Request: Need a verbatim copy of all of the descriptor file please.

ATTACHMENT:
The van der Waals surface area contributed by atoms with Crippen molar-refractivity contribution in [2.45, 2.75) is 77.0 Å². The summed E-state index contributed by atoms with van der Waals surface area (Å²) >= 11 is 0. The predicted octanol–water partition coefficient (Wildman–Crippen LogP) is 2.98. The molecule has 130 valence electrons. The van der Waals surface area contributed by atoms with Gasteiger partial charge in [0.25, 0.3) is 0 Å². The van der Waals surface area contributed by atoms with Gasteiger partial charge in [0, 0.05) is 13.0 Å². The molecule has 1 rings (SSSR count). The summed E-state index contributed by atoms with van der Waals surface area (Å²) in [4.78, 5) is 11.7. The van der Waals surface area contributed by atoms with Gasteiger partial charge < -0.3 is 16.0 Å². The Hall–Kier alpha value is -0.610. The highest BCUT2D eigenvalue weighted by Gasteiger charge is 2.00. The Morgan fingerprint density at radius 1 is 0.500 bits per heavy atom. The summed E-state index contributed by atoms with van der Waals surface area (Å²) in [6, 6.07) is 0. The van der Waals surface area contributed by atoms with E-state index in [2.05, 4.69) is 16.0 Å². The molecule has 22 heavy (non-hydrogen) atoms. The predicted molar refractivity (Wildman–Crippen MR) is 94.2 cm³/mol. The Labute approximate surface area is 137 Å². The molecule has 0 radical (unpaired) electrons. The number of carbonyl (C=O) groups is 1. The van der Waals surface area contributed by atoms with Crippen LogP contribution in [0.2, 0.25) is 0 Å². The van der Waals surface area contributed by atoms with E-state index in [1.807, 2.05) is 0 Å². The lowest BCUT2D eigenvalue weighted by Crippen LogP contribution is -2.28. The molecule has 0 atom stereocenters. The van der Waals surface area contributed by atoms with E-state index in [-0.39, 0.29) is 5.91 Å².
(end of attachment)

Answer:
The van der Waals surface area contributed by atoms with Crippen molar-refractivity contribution in [2.45, 2.75) is 77.0 Å². The summed E-state index contributed by atoms with van der Waals surface area (Å²) >= 11 is 0. The predicted octanol–water partition coefficient (Wildman–Crippen LogP) is 2.98. The molecule has 130 valence electrons. The van der Waals surface area contributed by atoms with Gasteiger partial charge in [0.25, 0.3) is 0 Å². The van der Waals surface area contributed by atoms with Gasteiger partial charge in [0, 0.05) is 13.0 Å². The molecule has 1 rings (SSSR count). The summed E-state index contributed by atoms with van der Waals surface area (Å²) in [4.78, 5) is 11.7. The van der Waals surface area contributed by atoms with Gasteiger partial charge < -0.3 is 16.0 Å². The Hall–Kier alpha value is -0.610. The highest BCUT2D eigenvalue weighted by Gasteiger charge is 2.00. The Morgan fingerprint density at radius 1 is 0.500 bits per heavy atom. The summed E-state index contributed by atoms with van der Waals surface area (Å²) in [6, 6.07) is 0. The van der Waals surface area contributed by atoms with E-state index in [2.05, 4.69) is 16.0 Å². The molecule has 22 heavy (non-hydrogen) atoms. The predicted molar refractivity (Wildman–Crippen MR) is 94.2 cm³/mol. The Labute approximate surface area is 137 Å². The molecule has 0 radical (unpaired) electrons. The number of carbonyl (C=O) groups is 1. The van der Waals surface area contributed by atoms with Crippen LogP contribution in [0.2, 0.25) is 0 Å². The van der Waals surface area contributed by atoms with E-state index in [1.807, 2.05) is 0 Å². The lowest BCUT2D eigenvalue weighted by Crippen LogP contribution is -2.28. The molecule has 0 atom stereocenters. The van der Waals surface area contributed by atoms with E-state index in [-0.39, 0.29) is 5.91 Å².